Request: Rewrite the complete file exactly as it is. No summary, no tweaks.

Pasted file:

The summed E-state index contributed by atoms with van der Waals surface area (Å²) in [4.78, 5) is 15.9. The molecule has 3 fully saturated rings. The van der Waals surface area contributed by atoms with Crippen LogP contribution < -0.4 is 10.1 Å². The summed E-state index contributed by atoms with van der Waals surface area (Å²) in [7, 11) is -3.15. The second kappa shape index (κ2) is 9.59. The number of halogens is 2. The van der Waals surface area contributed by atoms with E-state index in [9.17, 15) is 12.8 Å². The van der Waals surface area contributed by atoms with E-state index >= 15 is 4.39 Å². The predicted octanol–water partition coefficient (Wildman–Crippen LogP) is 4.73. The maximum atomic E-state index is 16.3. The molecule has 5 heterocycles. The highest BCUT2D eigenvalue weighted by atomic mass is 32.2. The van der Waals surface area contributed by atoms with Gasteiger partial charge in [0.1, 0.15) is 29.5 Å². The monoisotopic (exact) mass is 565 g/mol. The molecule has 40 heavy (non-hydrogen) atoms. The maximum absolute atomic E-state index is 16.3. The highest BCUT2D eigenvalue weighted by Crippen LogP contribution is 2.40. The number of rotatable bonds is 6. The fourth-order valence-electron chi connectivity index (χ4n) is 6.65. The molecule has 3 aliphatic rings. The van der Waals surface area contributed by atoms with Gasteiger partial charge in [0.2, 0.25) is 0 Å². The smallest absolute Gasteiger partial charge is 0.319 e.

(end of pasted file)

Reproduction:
The summed E-state index contributed by atoms with van der Waals surface area (Å²) in [4.78, 5) is 15.9. The molecule has 3 fully saturated rings. The van der Waals surface area contributed by atoms with Crippen LogP contribution < -0.4 is 10.1 Å². The summed E-state index contributed by atoms with van der Waals surface area (Å²) in [7, 11) is -3.15. The second kappa shape index (κ2) is 9.59. The number of halogens is 2. The van der Waals surface area contributed by atoms with E-state index in [9.17, 15) is 12.8 Å². The van der Waals surface area contributed by atoms with E-state index >= 15 is 4.39 Å². The predicted octanol–water partition coefficient (Wildman–Crippen LogP) is 4.73. The maximum atomic E-state index is 16.3. The molecule has 5 heterocycles. The highest BCUT2D eigenvalue weighted by atomic mass is 32.2. The van der Waals surface area contributed by atoms with Gasteiger partial charge in [0.1, 0.15) is 29.5 Å². The monoisotopic (exact) mass is 565 g/mol. The molecule has 40 heavy (non-hydrogen) atoms. The maximum absolute atomic E-state index is 16.3. The highest BCUT2D eigenvalue weighted by Crippen LogP contribution is 2.40. The number of rotatable bonds is 6. The fourth-order valence-electron chi connectivity index (χ4n) is 6.65. The molecule has 3 aliphatic rings. The van der Waals surface area contributed by atoms with Gasteiger partial charge in [0.2, 0.25) is 0 Å². The smallest absolute Gasteiger partial charge is 0.319 e.